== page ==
In celebration of her new release, Releasing Rage, Cynthia Sax has graciously stopped by to talk about some things she’s learned from publishing a book. If you don’t know Cynthia, why not? She’s brilliant, hilarious, and one of those people you just can’t help but love. Her Dear Wonderful Hubby (DWH) post on Facebook keep me entertained and she’s quickly become an author who’s style I admire. Psst … check out her Seen Trilogy, it’s well … it’s HOT!
Dena had a great post about the ten things she learned from publishing a book ( you can read it here.) Because I enjoyed that post so much, I decided to share five additional lessons.
1. If a writer is passionate about a book, the book is more likely to sell well.
I’m super passionate about Releasing Rage, my latest release, a sizzling cyborg SciFi erotic romance. Because I’m excited about this story, I talk about it ALL THE TIME. I talk about it when I should be promoting other stories. My enthusiasm is contagious. Reading, reviewing and blogging buddies get excited too.
Readers, if you see a writer is super enthusiastic about a story she’s written, that story might be one to put on your to-be-read pile. There’s a reason why the writer thinks this story is special.
2.You could be the exception but you’re likely not.The average writer builds her readership one reader at a time.
I was discussing this with a writing buddy today. I believe I’ve personally touched (in a good way – no bad touches here – grins) just about every reader who buys my stories. I’ve talked to readers via blog comments or Facebook chats or private messages or emails. This is one of the reasons why writers love conferences (that and it gives us an excuse to drink). We can ‘touch’ hundreds of readers at one event.
Readers, please know that we care about you. We truly do. You matter to us.
3.You could be the exception but you’re likely not.
When I first started this journey, a wonderful writing mentor told me that the average romance writer takes 10 years of consistent releases (about 3 releases a year) and consistent promotion to build a readership large enough to pay the bills.
I decided I was going to be the exception. I’d be the Stephenie Meyer (Twilight) or the E.L. James (Fifty Shades of Grey) and make it big with my first trilogy (though both of these writers worked their a$$es off, growing their readerships).
5 years and 90 plus releases later, I realize I’m well on my way to being the average romance writer. (grins) In 5 years, I hope to be able to pay the bills with my writing. Until then, I rely on my sugar daddy (my dear wonderful hubby).
Readers, the average romance writer will be writing books for you for a long time. If you love a writer, please consider reaching out to her or him and saying hi. Sign up for her newsletter (mine is here – http://tasteofcyn.com/2014/05/28/newsletter/ – I’ll be giving all of my awesome newsletter subscribers a free story in December). Friend her on Facebook.
4. Everyone is busy. We have to ask for help.
If a writer or reader or blogger asks me for help, I usually help her. If she doesn’t ask, I don’t normally help out. I figure she has everything under control or she has a bigger release in the future she’d prefer I help with or heck, I’m simply clueless and don’t notice she needs help.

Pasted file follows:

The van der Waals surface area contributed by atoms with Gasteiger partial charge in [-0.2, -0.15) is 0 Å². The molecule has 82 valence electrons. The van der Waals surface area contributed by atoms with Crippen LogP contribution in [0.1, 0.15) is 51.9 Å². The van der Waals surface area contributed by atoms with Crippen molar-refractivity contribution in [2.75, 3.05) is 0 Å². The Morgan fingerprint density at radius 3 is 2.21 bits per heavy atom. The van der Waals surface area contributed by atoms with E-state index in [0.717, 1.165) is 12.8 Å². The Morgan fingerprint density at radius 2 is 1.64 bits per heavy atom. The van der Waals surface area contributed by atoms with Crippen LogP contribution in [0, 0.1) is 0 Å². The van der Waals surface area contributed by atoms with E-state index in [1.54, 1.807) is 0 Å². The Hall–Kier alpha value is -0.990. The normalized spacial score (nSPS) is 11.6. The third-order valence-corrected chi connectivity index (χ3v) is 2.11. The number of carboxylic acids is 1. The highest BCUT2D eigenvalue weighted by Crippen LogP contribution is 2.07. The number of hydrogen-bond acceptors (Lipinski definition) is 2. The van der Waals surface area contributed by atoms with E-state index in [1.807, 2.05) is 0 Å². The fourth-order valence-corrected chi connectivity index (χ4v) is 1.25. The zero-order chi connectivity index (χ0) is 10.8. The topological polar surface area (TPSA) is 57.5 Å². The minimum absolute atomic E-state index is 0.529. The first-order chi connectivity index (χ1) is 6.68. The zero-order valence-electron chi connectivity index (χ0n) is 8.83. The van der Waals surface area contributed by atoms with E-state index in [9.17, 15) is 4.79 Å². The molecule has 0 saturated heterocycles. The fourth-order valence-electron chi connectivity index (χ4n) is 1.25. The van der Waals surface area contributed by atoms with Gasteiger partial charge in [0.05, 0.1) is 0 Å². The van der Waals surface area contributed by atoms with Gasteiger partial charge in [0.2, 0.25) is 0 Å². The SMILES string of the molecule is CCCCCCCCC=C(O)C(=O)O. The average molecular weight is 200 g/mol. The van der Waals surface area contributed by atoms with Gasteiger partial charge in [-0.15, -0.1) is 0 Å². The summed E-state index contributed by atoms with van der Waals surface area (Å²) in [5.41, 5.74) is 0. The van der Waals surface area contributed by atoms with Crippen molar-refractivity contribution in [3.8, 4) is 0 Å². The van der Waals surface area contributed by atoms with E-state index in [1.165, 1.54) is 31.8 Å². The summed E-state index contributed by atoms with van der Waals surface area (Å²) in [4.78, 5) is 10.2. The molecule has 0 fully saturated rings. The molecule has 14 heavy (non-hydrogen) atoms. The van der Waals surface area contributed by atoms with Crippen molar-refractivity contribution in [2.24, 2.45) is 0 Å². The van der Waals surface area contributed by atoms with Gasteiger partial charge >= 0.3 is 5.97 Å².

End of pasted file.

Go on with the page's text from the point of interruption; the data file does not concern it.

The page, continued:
Very few folks volunteer to help (Dena is one of the exceptions). We have to ask for the help we need. Then, when we ask, we should assume that some requests will go missing or will be misfiled or forgotten (we’re writers, we get book brain). Facebook will hide the message or email providers will decide the request is spam (my editor’s urgent emails ALWAYS go to spam, even though she’s on my contact list and has been sending me emails for years). If I need 1 author/blogger/reviewer/reader to help me, I contact 10. That’s usually a good number to start with.
But folks WILL help… which leads to the fifth and final lesson (from me).
5. Readers, the love always flows both ways. If a writer can help you with an event or something else, ask!
There are some wonderfully generous folks in Romanceland.
Writing is a team sport. This is why writers often boast about successes—because these successes belong to a group of people, not simply to her or to him. Editors, cover artists, formatters, publishers, agents, reviewers, bloggers, readers, fellow writers, and a zillion other people contribute to the success of any book. They don’t do it for fame or for money (laughs). They do it because they love Romanceland.
Readers, thank you for everything that you do for us. (big hugs)
Dena, thank you for inviting me into your online home (more hugs).
Such wonderful advice, Cynthia! Thank you so much for stopping by. And now, check out Releasing Rage.
Rage, the Humanoid Alliance’s most primitive cyborg, has two goals—kill all of the humans on his battle station and escape to the Homeland. The warrior has seen the darkness in others and in himself. He believes that’s all he’s been programmed to experience.
Until he meets Joan.
Joan, the battle station’s first female engineer, has one goal—survive long enough to help the big sexy cyborg plotting to kill her. Rage might not trust her but he wants her. She sees the passion in his eyes, the caring in his battle-worn hands, the gruff emotion in his voice.
When Joan survives the unthinkable, Rage’s priorities are tested. Is there enough room in this cyborg’s heart for both love and revenge?